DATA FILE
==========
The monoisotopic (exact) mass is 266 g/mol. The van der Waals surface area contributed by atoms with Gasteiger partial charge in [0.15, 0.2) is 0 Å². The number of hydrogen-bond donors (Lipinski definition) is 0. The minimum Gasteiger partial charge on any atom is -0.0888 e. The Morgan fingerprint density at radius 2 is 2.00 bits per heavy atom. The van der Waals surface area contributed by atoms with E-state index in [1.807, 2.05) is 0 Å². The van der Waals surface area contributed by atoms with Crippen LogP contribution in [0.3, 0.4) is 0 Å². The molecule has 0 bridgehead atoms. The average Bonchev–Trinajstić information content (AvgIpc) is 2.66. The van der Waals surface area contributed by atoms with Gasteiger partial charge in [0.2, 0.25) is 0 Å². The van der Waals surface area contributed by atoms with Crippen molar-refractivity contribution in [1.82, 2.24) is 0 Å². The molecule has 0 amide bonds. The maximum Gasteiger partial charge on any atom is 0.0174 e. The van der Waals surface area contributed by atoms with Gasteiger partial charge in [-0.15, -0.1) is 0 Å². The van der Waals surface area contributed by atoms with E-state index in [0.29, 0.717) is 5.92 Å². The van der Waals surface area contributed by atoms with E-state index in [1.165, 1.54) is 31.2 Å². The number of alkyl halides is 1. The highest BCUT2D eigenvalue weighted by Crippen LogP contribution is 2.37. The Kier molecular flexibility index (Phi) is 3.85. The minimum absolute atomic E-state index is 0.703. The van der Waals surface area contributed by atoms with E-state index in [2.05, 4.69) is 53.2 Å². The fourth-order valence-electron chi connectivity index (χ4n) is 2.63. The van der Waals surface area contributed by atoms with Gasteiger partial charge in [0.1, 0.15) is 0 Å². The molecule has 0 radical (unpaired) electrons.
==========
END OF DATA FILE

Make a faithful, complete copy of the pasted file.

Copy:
The monoisotopic (exact) mass is 266 g/mol. The van der Waals surface area contributed by atoms with Gasteiger partial charge in [0.15, 0.2) is 0 Å². The number of hydrogen-bond donors (Lipinski definition) is 0. The minimum Gasteiger partial charge on any atom is -0.0888 e. The Morgan fingerprint density at radius 2 is 2.00 bits per heavy atom. The van der Waals surface area contributed by atoms with E-state index in [1.807, 2.05) is 0 Å². The van der Waals surface area contributed by atoms with Crippen LogP contribution in [0.3, 0.4) is 0 Å². The molecule has 0 bridgehead atoms. The average Bonchev–Trinajstić information content (AvgIpc) is 2.66. The van der Waals surface area contributed by atoms with Gasteiger partial charge in [0.2, 0.25) is 0 Å². The van der Waals surface area contributed by atoms with Crippen molar-refractivity contribution in [1.82, 2.24) is 0 Å². The molecule has 0 amide bonds. The maximum Gasteiger partial charge on any atom is 0.0174 e. The van der Waals surface area contributed by atoms with Gasteiger partial charge in [-0.15, -0.1) is 0 Å². The van der Waals surface area contributed by atoms with E-state index in [0.29, 0.717) is 5.92 Å². The van der Waals surface area contributed by atoms with E-state index in [1.165, 1.54) is 31.2 Å². The number of alkyl halides is 1. The highest BCUT2D eigenvalue weighted by Crippen LogP contribution is 2.37. The Kier molecular flexibility index (Phi) is 3.85. The minimum absolute atomic E-state index is 0.703. The van der Waals surface area contributed by atoms with E-state index in [2.05, 4.69) is 53.2 Å². The fourth-order valence-electron chi connectivity index (χ4n) is 2.63. The van der Waals surface area contributed by atoms with Gasteiger partial charge in [0.1, 0.15) is 0 Å². The molecule has 0 radical (unpaired) electrons.